This study tested key tenets of objectification theory with South Korean women and explored the roles of sexually objectifying media and culture-specific standards of beauty in body image and eating disorder symptoms. Two pilot studies with South Korean college women (n = 40, n = 30) revealed that facial characteristics such as size and shape represent a discrete variable among culture-specific standards of beauty for South Korean women. Results with a sample of 562 South Korean college women indicated that media exposure had significant positive indirect relations with body shame and eating disorder symptoms through the mediating roles of internalization, body surveillance, and face surveillance. Internalization of cultural standards of beauty had significant positive direct relations with body surveillance and face surveillance and had both direct and indirect relations with body shame and eating disorder symptoms. Body and face surveillances had significant positive direct relations with body shame and had indirect relations with eating disorder symptoms. Finally, body shame mediated the links from internalization and surveillance variables to eating disorder symptoms. The results support the applicability of objectification theory as it relates to South Korean women and point to the significance of culture-specific standards of beauty within that framework. These findings could contribute to the broader field of multicultural body image research, with potential implications for therapist practices and training.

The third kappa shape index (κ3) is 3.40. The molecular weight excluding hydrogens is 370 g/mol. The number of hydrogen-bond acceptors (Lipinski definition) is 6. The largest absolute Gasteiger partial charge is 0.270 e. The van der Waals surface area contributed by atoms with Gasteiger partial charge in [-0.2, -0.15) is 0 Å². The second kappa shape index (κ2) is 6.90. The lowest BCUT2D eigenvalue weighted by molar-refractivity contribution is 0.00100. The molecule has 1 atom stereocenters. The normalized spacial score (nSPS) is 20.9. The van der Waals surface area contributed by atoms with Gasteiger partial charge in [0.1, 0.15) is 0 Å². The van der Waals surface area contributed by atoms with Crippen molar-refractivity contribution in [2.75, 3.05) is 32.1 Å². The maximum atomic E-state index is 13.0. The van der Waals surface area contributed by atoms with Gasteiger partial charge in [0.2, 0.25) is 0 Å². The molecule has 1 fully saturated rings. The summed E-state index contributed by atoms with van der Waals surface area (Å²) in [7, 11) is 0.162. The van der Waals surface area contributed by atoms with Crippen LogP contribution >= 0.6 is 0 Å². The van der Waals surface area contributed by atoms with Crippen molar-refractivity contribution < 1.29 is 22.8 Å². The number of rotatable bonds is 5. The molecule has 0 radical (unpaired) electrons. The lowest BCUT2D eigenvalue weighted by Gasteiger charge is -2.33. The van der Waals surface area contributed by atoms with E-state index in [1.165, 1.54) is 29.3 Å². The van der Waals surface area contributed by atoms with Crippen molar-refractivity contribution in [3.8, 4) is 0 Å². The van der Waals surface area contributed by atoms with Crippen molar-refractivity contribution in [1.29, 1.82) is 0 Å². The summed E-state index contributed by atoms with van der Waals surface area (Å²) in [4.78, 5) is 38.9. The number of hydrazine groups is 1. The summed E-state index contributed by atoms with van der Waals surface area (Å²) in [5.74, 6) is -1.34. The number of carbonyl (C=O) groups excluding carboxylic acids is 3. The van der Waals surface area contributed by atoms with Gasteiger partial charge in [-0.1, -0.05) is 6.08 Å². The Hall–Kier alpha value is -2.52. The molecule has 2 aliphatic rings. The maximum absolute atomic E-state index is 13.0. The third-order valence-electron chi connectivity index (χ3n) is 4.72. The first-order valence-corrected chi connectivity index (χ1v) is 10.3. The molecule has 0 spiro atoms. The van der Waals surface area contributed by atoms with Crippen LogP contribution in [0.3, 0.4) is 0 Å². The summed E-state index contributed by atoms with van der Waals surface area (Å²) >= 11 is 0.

All Science Journal Classification (ASJC) codes
- Social Psychology
- Clinical Psychology
- Psychiatry and Mental health